He wakes up at the entrance to his building, gets out of the taxi and puts the bags on the sidewalk while he looks for his key. He gets in the elevator, lays his stuff on the floor, and leans against the wall, like that night with Fernanda. She’d come back for a couple of days. She was going to stay fifteen but she ended up leaving on the ninth, and that’s when she mentioned the two-year option for the first time, saying she might use it. Lekman later thought that, in spite of everything, her visit hadn’t been that bad. He weighs the elevator episode against other moments when Fernanda took calls on her British cell and came back after ten- or fifteen-minute absences. One night while they were watching a movie under the covers, she got a call. Fernanda picked up and went to talk in the kitchen, the farthest of the apartment’s three rooms. She was away six minutes, minutes he spent lying in silence, the lights off, the movie paused on an actor’s twisted smile. In cinema there aren’t perfect instances, paintings, but the effect of continuity, Lekman thought as he stared at the screen. Then he thought about other things without looking away from the TV. He couldn’t hear anything, not even Fernanda’s voice, although he knew she was murmuring in English with her hand over her mouth. When she got back, the VCR had stopped the tape. She slid into bed and said, like it was nothing, let’s keep watching.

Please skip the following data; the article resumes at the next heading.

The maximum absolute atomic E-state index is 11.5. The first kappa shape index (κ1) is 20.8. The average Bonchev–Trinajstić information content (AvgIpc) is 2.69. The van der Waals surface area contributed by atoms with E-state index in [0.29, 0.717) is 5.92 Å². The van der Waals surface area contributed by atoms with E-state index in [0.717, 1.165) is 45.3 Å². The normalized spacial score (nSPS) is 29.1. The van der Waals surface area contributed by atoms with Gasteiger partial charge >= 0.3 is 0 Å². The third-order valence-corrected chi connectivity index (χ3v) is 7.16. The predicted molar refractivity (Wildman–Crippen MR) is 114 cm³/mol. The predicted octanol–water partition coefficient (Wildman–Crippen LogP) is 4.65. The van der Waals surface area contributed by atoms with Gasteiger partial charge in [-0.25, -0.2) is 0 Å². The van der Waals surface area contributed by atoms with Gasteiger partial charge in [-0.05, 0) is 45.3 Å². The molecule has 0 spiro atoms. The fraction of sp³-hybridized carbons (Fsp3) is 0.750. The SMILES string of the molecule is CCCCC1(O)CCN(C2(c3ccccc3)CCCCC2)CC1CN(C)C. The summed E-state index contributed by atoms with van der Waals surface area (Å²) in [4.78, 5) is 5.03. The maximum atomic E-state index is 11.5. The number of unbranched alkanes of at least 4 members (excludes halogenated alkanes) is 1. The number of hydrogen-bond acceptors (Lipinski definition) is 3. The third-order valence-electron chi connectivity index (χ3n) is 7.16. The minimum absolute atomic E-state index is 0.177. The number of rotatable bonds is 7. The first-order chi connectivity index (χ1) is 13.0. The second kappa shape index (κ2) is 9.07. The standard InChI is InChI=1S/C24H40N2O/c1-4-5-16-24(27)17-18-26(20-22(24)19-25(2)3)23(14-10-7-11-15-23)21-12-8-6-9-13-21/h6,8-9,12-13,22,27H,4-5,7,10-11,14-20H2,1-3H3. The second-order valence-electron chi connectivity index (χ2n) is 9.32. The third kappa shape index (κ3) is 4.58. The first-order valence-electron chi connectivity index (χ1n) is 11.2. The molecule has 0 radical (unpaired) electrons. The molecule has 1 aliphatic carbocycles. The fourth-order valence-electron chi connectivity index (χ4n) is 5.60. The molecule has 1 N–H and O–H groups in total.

Piling his bags on the kitchen table, Lekman is certain that if his father hadn’t died, Fernanda wouldn’t have come back. And from then on they hadn’t mentioned any more visits. Seeing the receipts on the living room table, just as he’d left them a few hours ago, he feels as if he’d woken up from a night- or month-long dream and he calls her for the first time in a long time.